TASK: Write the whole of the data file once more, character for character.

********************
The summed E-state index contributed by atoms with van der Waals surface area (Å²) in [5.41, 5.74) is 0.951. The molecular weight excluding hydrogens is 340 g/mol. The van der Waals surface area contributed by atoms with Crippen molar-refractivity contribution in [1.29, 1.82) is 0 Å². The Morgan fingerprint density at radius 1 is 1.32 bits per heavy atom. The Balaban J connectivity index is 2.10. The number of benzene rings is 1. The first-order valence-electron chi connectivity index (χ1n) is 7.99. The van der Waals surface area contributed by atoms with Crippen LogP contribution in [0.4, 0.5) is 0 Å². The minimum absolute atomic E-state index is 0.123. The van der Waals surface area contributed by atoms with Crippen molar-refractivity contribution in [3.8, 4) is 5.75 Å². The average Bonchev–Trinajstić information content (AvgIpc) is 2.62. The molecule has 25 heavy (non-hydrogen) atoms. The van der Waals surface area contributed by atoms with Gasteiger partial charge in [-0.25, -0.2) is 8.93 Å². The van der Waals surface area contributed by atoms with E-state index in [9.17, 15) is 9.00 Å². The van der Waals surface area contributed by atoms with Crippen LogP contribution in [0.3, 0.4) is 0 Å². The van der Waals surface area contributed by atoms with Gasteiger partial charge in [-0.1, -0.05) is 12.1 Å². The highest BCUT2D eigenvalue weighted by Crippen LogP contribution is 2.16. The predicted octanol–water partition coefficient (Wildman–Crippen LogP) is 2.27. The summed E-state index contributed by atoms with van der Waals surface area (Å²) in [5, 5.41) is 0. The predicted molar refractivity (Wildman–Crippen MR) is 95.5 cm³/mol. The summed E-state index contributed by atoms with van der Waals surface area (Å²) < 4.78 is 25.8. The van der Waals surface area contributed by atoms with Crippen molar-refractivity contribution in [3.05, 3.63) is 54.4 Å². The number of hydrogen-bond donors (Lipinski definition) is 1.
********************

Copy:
The summed E-state index contributed by atoms with van der Waals surface area (Å²) in [5.41, 5.74) is 0.951. The molecular weight excluding hydrogens is 340 g/mol. The van der Waals surface area contributed by atoms with Crippen molar-refractivity contribution in [1.29, 1.82) is 0 Å². The Morgan fingerprint density at radius 1 is 1.32 bits per heavy atom. The Balaban J connectivity index is 2.10. The number of benzene rings is 1. The first-order valence-electron chi connectivity index (χ1n) is 7.99. The van der Waals surface area contributed by atoms with Crippen LogP contribution in [0.4, 0.5) is 0 Å². The minimum absolute atomic E-state index is 0.123. The van der Waals surface area contributed by atoms with Crippen molar-refractivity contribution in [3.8, 4) is 5.75 Å². The average Bonchev–Trinajstić information content (AvgIpc) is 2.62. The molecule has 25 heavy (non-hydrogen) atoms. The van der Waals surface area contributed by atoms with Gasteiger partial charge in [-0.25, -0.2) is 8.93 Å². The van der Waals surface area contributed by atoms with E-state index in [9.17, 15) is 9.00 Å². The van der Waals surface area contributed by atoms with Crippen LogP contribution in [0.3, 0.4) is 0 Å². The van der Waals surface area contributed by atoms with Gasteiger partial charge in [-0.1, -0.05) is 12.1 Å². The highest BCUT2D eigenvalue weighted by Crippen LogP contribution is 2.16. The predicted octanol–water partition coefficient (Wildman–Crippen LogP) is 2.27. The summed E-state index contributed by atoms with van der Waals surface area (Å²) in [5, 5.41) is 0. The predicted molar refractivity (Wildman–Crippen MR) is 95.5 cm³/mol. The summed E-state index contributed by atoms with van der Waals surface area (Å²) < 4.78 is 25.8. The van der Waals surface area contributed by atoms with Crippen molar-refractivity contribution in [3.05, 3.63) is 54.4 Å². The number of hydrogen-bond donors (Lipinski definition) is 1.